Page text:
Though in Said's perception Umm Kalthoum's music was lacking in counterpoint, I propose to view his experience of this very music as functioning for him as a contrapuntal voice to especially the Austro-German classical music traditions. In short, I believe that the experience with the Arabic music star contained the seed of later articulations of alternatives, as Said calls them, to dominant Western schemes, both in music and music philosophy. Eventually, the contact with Arabic music also enabled Said to detect alternatives within the canon of Austro-German music.
I will now give some arguments for this, and will concentrate on Said's observations in Musical Elaborations. This book contains his Wellek Library Lectures in Critical Theory, given in 1989, at the University of California at Irvine. In these lectures, one meets discussions of musical details which betray an attention much closer to Arabic aesthetics than to a Western classical one. There is an amazing remark in relation to just ornamental turns in classical and romantic compositions such as by Schumann, Brahms, Wagner, and Richard Strauss: "these basically conventional ornaments manage somehow to communicate a speechless, contentless eloquence I find very difficult to explain" (Musical Elaborations 86). (23)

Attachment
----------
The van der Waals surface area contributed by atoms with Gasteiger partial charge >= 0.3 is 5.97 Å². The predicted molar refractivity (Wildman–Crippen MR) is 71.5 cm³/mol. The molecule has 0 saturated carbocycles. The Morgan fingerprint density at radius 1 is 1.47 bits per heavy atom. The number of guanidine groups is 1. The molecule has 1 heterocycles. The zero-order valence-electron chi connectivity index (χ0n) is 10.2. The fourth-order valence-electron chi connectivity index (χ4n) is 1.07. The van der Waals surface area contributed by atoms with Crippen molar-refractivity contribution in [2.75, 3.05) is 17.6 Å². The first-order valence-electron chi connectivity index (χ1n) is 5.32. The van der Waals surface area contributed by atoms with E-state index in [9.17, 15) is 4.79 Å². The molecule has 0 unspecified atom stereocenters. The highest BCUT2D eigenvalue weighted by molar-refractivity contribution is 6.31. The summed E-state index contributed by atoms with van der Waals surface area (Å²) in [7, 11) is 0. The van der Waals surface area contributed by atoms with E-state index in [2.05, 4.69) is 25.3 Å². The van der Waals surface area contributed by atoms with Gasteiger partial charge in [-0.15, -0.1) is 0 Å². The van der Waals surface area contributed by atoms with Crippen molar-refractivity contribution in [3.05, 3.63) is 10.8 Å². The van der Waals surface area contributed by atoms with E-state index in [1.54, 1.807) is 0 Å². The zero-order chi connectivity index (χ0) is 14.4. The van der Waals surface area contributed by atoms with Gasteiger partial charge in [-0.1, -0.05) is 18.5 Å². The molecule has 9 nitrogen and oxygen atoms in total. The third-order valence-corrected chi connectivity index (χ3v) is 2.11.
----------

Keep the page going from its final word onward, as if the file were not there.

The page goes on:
As a more general observation, I should like to point to the fact that a large part of the Western compositions Said discusses are sets of variations. Again, this interest of Said's is more typical of the tradition of Umm Kalthoum than it is of Western classical music practices. In the context of the latter, a much more prestigious and central musical artifact is the sonata form, (24) as employed especially in the first movements of symphonies. It is in the latter that the emphasis is on-and I resume Said's terms--"developmental tension" and "carefully constructed logical structure," rather than on variation and elaboration. Indeed, the latter qualifications, presented as characteristic of Arabic music, suit the Western variation compositions quite well.